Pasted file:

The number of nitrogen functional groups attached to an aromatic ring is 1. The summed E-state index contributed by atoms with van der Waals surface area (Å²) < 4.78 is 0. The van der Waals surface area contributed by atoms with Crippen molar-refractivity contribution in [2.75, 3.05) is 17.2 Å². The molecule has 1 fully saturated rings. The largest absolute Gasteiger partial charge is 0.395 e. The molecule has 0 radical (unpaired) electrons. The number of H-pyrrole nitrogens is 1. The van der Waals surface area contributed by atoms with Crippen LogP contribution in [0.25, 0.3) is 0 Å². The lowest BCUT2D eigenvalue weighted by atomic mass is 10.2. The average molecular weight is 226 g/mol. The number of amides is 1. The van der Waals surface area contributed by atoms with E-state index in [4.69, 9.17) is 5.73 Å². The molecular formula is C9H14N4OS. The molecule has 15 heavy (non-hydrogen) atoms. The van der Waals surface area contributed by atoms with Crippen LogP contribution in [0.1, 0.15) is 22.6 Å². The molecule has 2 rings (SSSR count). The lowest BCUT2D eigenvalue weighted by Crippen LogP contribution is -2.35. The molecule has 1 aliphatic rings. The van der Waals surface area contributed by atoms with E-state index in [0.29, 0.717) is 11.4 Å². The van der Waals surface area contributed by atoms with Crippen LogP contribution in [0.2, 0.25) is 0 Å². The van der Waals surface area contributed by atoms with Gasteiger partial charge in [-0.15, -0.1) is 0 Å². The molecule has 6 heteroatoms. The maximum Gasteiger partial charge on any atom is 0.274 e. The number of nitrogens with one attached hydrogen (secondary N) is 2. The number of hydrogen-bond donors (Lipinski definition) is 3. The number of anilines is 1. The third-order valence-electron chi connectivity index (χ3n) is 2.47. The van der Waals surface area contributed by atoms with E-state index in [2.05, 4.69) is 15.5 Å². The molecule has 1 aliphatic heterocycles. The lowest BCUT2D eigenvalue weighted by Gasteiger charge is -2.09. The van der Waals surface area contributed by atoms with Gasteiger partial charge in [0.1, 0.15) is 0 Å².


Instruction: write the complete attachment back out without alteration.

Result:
The number of nitrogen functional groups attached to an aromatic ring is 1. The summed E-state index contributed by atoms with van der Waals surface area (Å²) < 4.78 is 0. The van der Waals surface area contributed by atoms with Crippen molar-refractivity contribution in [2.75, 3.05) is 17.2 Å². The molecule has 1 fully saturated rings. The largest absolute Gasteiger partial charge is 0.395 e. The molecule has 0 radical (unpaired) electrons. The number of H-pyrrole nitrogens is 1. The van der Waals surface area contributed by atoms with Crippen LogP contribution in [0.25, 0.3) is 0 Å². The lowest BCUT2D eigenvalue weighted by atomic mass is 10.2. The average molecular weight is 226 g/mol. The number of amides is 1. The van der Waals surface area contributed by atoms with E-state index in [4.69, 9.17) is 5.73 Å². The molecular formula is C9H14N4OS. The molecule has 15 heavy (non-hydrogen) atoms. The van der Waals surface area contributed by atoms with Crippen LogP contribution in [0.1, 0.15) is 22.6 Å². The molecule has 2 rings (SSSR count). The lowest BCUT2D eigenvalue weighted by Crippen LogP contribution is -2.35. The molecule has 1 aliphatic rings. The van der Waals surface area contributed by atoms with E-state index in [0.29, 0.717) is 11.4 Å². The van der Waals surface area contributed by atoms with Crippen LogP contribution in [0.2, 0.25) is 0 Å². The van der Waals surface area contributed by atoms with Gasteiger partial charge in [-0.15, -0.1) is 0 Å². The molecule has 6 heteroatoms. The maximum Gasteiger partial charge on any atom is 0.274 e. The number of nitrogens with one attached hydrogen (secondary N) is 2. The number of hydrogen-bond donors (Lipinski definition) is 3. The number of anilines is 1. The third-order valence-electron chi connectivity index (χ3n) is 2.47. The van der Waals surface area contributed by atoms with E-state index in [2.05, 4.69) is 15.5 Å². The molecule has 1 aliphatic heterocycles. The lowest BCUT2D eigenvalue weighted by Gasteiger charge is -2.09. The van der Waals surface area contributed by atoms with Gasteiger partial charge in [0.1, 0.15) is 0 Å².